Technology has a role that is biological in the strict sense of the word: it has every right to be included in the scheme of nature. From this point of view, which agrees with that of Bergson, there ceases to be any distinction between the artificial and the natural, between technology and life, since all organisms are the result of invention; if there is any difference, the advantage is on the side of the artificial.

In recognizing what technology is in relation to mankind, have we rally touched on the essence of its value? Or have we still to face the important problem of deciding whether technology stimulates human consciousness? Have the two foci attained the limit of their influence? Has man reached his ceiling? What about the future? It is here that we meet the vast phenomenon of the almost unlimited power of disposition over matter that man is beginning to acquire in his environment.

In spite of its rudimentary forms of organization and its extremely simple techniques (the collar for draught animals, the discovery of the wheel), the beginning of socialization produced important technical results and improvements in methods of transport. When, however, we turn to our own case, we observe the enormous power over the elements that man has acquired: after obtaining new organic substances (and after resistors, capacitors, the electronic eye, etc.) he is still not content with manipulating the stuff of the universe, but moves on to reconstructing its very fabric; this we see in the prodigy of physicists working on the nucleus of the atomic structure. Similarly, biologists are making us envisage the possibility of working on chromosomes and of modifying the powers of the organism through hormones. Psychoanalysis, too, is trying to get down to the underlying forces which control what seemed to us the most intimate core of our being.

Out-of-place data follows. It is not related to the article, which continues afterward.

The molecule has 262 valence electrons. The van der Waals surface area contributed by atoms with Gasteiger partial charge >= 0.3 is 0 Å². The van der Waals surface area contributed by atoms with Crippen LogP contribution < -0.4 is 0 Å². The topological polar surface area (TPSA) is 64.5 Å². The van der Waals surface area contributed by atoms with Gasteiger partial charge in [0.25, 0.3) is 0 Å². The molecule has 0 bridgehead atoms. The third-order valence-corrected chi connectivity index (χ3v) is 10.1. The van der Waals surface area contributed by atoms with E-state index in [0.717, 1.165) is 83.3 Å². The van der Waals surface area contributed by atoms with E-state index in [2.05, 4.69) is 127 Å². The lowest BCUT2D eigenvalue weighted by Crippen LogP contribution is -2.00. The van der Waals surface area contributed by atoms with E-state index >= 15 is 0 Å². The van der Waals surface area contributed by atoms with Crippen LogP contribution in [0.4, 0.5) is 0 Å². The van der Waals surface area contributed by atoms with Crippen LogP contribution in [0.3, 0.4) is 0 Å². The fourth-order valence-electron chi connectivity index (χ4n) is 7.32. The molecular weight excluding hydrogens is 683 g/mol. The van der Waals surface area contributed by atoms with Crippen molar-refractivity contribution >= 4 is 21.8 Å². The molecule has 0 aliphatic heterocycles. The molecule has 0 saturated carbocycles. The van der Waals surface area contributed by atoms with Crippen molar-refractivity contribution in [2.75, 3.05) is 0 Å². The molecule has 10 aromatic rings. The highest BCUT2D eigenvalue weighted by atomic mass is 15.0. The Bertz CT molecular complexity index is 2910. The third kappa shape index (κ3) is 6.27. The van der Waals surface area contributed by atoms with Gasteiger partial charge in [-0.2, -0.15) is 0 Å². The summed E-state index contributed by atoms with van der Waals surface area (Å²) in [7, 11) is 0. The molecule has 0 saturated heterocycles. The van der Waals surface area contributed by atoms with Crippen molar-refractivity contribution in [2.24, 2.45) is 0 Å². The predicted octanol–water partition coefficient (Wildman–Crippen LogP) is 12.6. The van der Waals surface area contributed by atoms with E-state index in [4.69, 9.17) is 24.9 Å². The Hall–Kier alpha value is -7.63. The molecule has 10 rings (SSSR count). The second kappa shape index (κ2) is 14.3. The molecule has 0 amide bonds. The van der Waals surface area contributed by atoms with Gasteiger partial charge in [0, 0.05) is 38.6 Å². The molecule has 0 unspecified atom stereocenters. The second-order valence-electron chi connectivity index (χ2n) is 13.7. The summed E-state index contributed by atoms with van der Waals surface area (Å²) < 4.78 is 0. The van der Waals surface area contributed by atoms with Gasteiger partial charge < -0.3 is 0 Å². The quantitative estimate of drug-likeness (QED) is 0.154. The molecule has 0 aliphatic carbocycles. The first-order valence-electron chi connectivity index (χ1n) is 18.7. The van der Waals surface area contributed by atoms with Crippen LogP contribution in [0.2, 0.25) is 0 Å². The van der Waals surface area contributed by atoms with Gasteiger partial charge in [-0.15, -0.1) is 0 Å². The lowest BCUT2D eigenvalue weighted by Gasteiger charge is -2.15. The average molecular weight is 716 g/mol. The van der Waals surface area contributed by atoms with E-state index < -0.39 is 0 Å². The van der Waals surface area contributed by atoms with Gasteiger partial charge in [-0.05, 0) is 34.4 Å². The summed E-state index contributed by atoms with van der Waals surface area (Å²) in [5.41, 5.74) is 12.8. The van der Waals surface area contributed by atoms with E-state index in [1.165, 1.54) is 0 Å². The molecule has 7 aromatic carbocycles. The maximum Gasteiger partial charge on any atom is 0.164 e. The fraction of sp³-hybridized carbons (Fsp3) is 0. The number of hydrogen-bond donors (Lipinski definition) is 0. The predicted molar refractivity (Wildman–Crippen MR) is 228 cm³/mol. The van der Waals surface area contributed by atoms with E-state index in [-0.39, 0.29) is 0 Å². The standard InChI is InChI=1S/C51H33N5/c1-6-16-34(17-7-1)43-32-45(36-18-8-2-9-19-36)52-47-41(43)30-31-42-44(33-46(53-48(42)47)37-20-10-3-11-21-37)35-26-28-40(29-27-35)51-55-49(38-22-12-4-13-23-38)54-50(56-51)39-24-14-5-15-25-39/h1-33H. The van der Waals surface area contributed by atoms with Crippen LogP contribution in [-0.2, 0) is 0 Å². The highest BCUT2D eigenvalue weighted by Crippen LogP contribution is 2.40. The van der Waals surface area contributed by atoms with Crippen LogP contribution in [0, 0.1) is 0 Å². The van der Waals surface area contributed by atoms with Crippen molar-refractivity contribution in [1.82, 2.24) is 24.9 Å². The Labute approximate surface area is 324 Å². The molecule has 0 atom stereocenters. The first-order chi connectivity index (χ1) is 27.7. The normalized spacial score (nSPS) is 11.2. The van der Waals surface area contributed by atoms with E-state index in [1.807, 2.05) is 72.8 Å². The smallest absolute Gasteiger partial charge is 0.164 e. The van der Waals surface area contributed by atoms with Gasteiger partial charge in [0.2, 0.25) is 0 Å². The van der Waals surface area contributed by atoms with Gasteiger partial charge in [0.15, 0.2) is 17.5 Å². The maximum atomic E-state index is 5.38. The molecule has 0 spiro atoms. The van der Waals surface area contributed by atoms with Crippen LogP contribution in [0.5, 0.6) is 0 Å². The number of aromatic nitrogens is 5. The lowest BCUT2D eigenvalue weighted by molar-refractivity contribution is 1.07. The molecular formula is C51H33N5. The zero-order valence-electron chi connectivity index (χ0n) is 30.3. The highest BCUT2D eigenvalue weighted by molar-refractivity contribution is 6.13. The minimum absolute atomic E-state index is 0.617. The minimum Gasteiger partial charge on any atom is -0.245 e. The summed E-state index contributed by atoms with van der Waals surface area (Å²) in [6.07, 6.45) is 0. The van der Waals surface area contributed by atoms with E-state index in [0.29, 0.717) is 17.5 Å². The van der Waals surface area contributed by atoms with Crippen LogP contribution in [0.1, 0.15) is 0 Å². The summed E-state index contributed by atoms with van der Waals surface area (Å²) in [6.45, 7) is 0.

This power means that mankind holds in its hands the means of varying the complexity of the focus on which its whole future depends. In that case, however, the other focus will come into play with equal force in order to increase its concentration. There will be an upward leap in the consciousness of man. If we look around us, can we not see that psychic energy is even now rising in quantity, in intensity, and in quality?

In quantity—and I am thinking of the phenomenon of unemployment which causes such anxiety to economists but which, to a biologist, is the most natural thing in the world: it heralds the release of spiritual energy—every pair of hands freed means a brain freed for thought. I realize that this phenomenon is still not sufficiently advanced in maturity, but from the biological point of view it shows that, granted the increase in technical resources, the available energy will rise and be directed towards the focus of consciousness.

In quantity and intensity, I said: it is beyond the bounds of possibility that we should one day succeed in constructing certain instruments capable of recording the rays emitted by thinking brains, and channeling the whole of the energy of these highly charged brains in a given direction? From the psychic point of view the earth would seem to be becoming progressively hotter, continually even more incandescent. If we consider not its harmony but its general intensity, the earth has never been through a phase to equal the present.